The Debate Rages: Fee For Service vs. Medical Billing

Dr. Mona Patel says that fee-for-service keeps billing simple, increases production, and builds value. Read more about how her practice incorporates this model.

Fee-for-serviceby Mona Patel, DMD

Accept medical insurance. Contract with a medical billing company. This is the dictum proclaimed from most dental sleep medicine courses. Lecturers claim significant money can be made if you buy their software or use their medical billing services. It sounds very appealing, but if you’re like most dentists, including myself, then your experience with medical insurance is quite the opposite.

Getting started in sleep was challenging enough! We had to learn which home sleep test to use, what to charge, which appliances to use for which patients, how to treatment plan sleep appliances, and how to build systems for our team. The last thing I wanted to do was add medical billing to the seemingly overwhelming and ever-growing to-do list. So, I didn’t. Instead, I started my sleep program with a fee-for-service (FFS) model.

Now, several years later, I can confidently say that I wouldn’t have done it any other way. Other colleagues of mine do successfully use medical insurance reimbursement in dental sleep, but for our team – simplicity was key to optimal results. In my experience, here are some of the benefits of using the FFS model:

  • Simplifies collections
  • Reduces confusion for patients
  • Creates value-focused treatment plan
  • Allows for 3rd-party financing options

In our practice, patients can feel confident in exactly what they are getting, what they are paying, and the options for payment. We focus on building tremendous value and making it very easy for our patients. This has resulted in a very favorable case acceptance rate. I am not boasting, but some of my insurance-accepting colleagues have shared that our acceptance rates are significantly higher than theirs. Without the hassles and headaches.

Medical Insurance Isn’t All Negative Though.

Here are some pros:

  • Potentially reduced cost for the patient
  • Potentially increased case acceptance
  • Potentially appealing to referring physicians
  • Adds value to your office offering alternative financial options

What About the Negatives of the FFS Model?

Long ago, our general dentistry office adopted the FFS model, so there were no implicit switching costs. Having said that, if you accept dental insurance, patients may ask why you don’t bill medical insurance. When this happens, we explain that we are not contracted with insurances and offer to provide any documentation they need to pursue reimbursement independently. This could potentially be perceived as a negative, but we view it as an opportunity to build more value.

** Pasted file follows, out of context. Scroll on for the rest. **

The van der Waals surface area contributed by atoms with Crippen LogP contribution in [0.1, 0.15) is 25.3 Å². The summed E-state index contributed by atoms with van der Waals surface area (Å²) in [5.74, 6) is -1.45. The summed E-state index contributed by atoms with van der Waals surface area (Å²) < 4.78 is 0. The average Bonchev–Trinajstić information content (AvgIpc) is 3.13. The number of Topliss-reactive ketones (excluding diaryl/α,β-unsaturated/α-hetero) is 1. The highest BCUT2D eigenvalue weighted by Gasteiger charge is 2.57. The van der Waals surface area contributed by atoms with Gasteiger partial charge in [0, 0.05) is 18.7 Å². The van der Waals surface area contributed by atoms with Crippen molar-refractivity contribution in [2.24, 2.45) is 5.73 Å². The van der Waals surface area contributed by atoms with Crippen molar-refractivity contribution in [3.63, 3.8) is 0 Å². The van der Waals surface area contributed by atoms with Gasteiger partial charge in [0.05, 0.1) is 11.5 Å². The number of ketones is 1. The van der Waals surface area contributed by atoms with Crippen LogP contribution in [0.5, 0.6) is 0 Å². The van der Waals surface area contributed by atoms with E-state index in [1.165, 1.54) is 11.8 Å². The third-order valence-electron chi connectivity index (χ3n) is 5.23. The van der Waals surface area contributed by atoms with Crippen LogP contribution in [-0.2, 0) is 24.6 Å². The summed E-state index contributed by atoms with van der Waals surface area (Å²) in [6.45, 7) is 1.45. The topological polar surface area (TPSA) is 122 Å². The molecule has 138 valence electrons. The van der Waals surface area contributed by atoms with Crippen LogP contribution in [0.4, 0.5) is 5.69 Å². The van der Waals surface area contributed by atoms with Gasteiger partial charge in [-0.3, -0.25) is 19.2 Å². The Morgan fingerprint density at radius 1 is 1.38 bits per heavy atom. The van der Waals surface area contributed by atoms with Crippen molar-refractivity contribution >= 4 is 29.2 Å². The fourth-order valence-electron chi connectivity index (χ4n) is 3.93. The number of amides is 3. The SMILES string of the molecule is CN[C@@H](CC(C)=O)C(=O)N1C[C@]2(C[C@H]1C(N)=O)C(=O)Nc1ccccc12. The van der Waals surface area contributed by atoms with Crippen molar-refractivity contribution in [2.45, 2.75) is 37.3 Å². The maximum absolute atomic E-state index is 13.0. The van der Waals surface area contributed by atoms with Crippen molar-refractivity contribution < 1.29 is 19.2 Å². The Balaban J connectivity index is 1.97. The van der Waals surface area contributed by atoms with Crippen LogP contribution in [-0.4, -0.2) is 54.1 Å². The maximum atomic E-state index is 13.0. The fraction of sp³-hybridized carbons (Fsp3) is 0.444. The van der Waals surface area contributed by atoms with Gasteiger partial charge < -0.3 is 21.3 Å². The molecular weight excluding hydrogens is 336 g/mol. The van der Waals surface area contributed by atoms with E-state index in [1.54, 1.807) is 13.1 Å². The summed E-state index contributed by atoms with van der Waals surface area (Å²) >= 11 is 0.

What About Negative Aspects of Medical Insurance?

When we initially attempted to bill medical insurance, we had some undesirable experiences and uncovered these negatives:

  • High patient expectations
  • High deductibles that patients couldn’t afford
  • Low coverage limitations
  • Complicated workflow
  • Confusing timeline

For our practice, medical billing added cost, complexity, and confusion. Patients would get upset when we had to send them a bill for the remainder of their treatment plan 30 days after we provided the appliance. This was because they wrongly thought medical insurance would cover 100% of their treatment plan and because medical insurance doesn’t have to respond to a claim until the 30th day of submission (after you deliver an appliance).

As anyone that has had to endure lengthy hospital stays can attest, medical insurance isn’t bad. It can be beneficial for practices and can contribute to building physician relationships, building value, and contributing to long term referral potential, but it isn’t required to succeed in DSM.

“…some of my insurance-accepting colleagues have shared that our acceptance rates are significantly higher than theirs.”

For our practice, it made sense to use a fee-for-service model; to keep it simple, increase production, and build value.

Medical billing isn’t the only way to do sleep in your practice. Consider the options and decide what is suitable for your patients and your practice.

Whether your practice is fee-for-service or insurance based, communication with patients is still vital. For one office’s story of growth, read Michael Cowen’s article, “Coffee is for closers: get out of your own way,” here:

Fee-for-serviceMona Patel, DMD, began her education with the University of Birmingham Queen Elizabeth Dental School in England and moved to the USA in 1992. She later attended the University of Pennsylvania Dental School. In 1995 she started in private practice and completed over 700 hours in CE to provide comprehensive and holistic care to her patients. Dr. Patel is a member of the American Academy of Dental Sleep Medicine, co-founder of Dynamic Dental Divas, and many other associations. She recently sold her restorative practice and will soon be opening a boutique dental sleep practice while educating dentists on dental sleep medicine implementation.

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